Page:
Here is the part that is not understood (or explained to the beginning option trader): You have nothing to say about the timing. The option owner has all the rights associated with the trade. The option seller has only obligations.
The option owner has the option (the choice) of when to exercise. He/she also has the right to decide whether to exercise. There is NOTHING you can do to influence that decision. You have only two choices. Wait or trade out of the covered call position by buying Sep 28 calls and selling stock. Trading out of the position is alternative b).
Nearly all the time, the option owner waits until expiration to make the exercise decision. [On occasion the exercise is made early so the option owner gets the stock in time to collect a dividend]. Thus, included in your obligation to sell shares is the obligation to WAIT until the option owner chooses to exercise. You should assume that will not occur before expiration. [You don't learn of the expiration exercise until Sunday or Monday morning following expiration]
To reiterate your alternatives: You can repurchase now, paying some time premium (i.e., when you buy the call and sell the stock, you cannot collect the full $2,800. If you wait for expiration and IF the stock is above $28, then you get the whole
Consider how much more you can earn; consider how long it will take to earn that money; decide on the likelihood of VZ being above $28 when the market closes on Sep 17, 2010. Considering those things, do you want to exit now – or hold?
If you choose to hold, you get to make that same decision every day from now through Sept expiration. You don't have to do the math every day. The point is you always have the alternative of closing or continuing to hold.
Jill this is a basic, but important concept. If you still have any doubts or follow-up questions, please don't hesitate to ask.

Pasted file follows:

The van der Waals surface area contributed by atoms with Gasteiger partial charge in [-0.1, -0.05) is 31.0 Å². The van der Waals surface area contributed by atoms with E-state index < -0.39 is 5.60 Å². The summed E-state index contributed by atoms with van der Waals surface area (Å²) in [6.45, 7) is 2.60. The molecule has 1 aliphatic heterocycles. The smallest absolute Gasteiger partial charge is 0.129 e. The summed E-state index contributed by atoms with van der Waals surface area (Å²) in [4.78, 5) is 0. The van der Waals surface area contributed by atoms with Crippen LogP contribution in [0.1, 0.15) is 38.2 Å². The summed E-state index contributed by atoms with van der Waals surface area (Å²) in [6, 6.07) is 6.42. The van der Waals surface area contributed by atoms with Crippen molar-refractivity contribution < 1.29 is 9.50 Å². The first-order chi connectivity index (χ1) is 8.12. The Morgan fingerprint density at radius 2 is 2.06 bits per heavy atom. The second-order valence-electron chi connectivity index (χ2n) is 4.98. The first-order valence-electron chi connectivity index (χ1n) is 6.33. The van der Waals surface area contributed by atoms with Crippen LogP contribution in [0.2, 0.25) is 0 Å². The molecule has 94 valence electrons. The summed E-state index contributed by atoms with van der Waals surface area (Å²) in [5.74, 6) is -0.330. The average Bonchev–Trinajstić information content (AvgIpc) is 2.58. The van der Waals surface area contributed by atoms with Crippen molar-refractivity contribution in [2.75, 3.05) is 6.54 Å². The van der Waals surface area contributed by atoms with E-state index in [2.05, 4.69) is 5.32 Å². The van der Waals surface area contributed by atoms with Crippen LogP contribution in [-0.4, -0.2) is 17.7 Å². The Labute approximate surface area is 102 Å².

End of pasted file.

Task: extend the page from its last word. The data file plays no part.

'Hit the target': Ask yourself. Why would anyone buy an option and pay a premium if all that person wants to do is buy stock when it hits the $28 target? That investor would enter a GTC 'buy stop' at $28. That order is to buy shares, but only if and when it trades at $28 or higher. There is no option premium to pay. No option exercise commission to pay. If stock never gets to $28, the investor loses NOTHING. That's much more efficient than buying an option.
I truly hope you can see that no one in his/her right mind would ever do that. The whole purpose for buying an out-of-the-money option is to see the stock rise well above the strike price. The plan is to invest a small amount of cash in the option now, instead of investing a bunch of money by paying for the shares. [This person, speculating on the future price of VZ, will never exercise the option. Instead, he/she hopes to sell it and collect a profit – at some time prior to expiration]
So if the stock does hit the target, it would be foolish in the extreme to exercise. The option owner gets all appreciation above $28, so why exercise and come up with $2,800? No reason. Why take the risk that the stock price will fall? The option owner loses only the value of the option – when stock falls. The exerciser loses any time premium remaining in the value of the option by exercising – and also loses on a stock slide. No one would do that.
I understand why you are asking. This question is not uncommon. But I hope the above explanation makes it clear to you that the option buyer would never exercise when the stock rises to the strike price. There is just nothing to gain and there is a guaranteed loss (time premium in option) plus risk of a substantial additional loss (if stock tumbles).
That's why options cost money. There are advantages to owning them [there are also advantages to selling, but that's not part of this discussion]
Many people anticipate being assigned as soon as stock hits the 'target' or strike price. I hope this explanation makes it clear why that will never happen.
Thus, you either pay that residual time premium now (buy call and sell stock), or wait until September. That's your choice.
I am one of more than a dozen contributors to this book.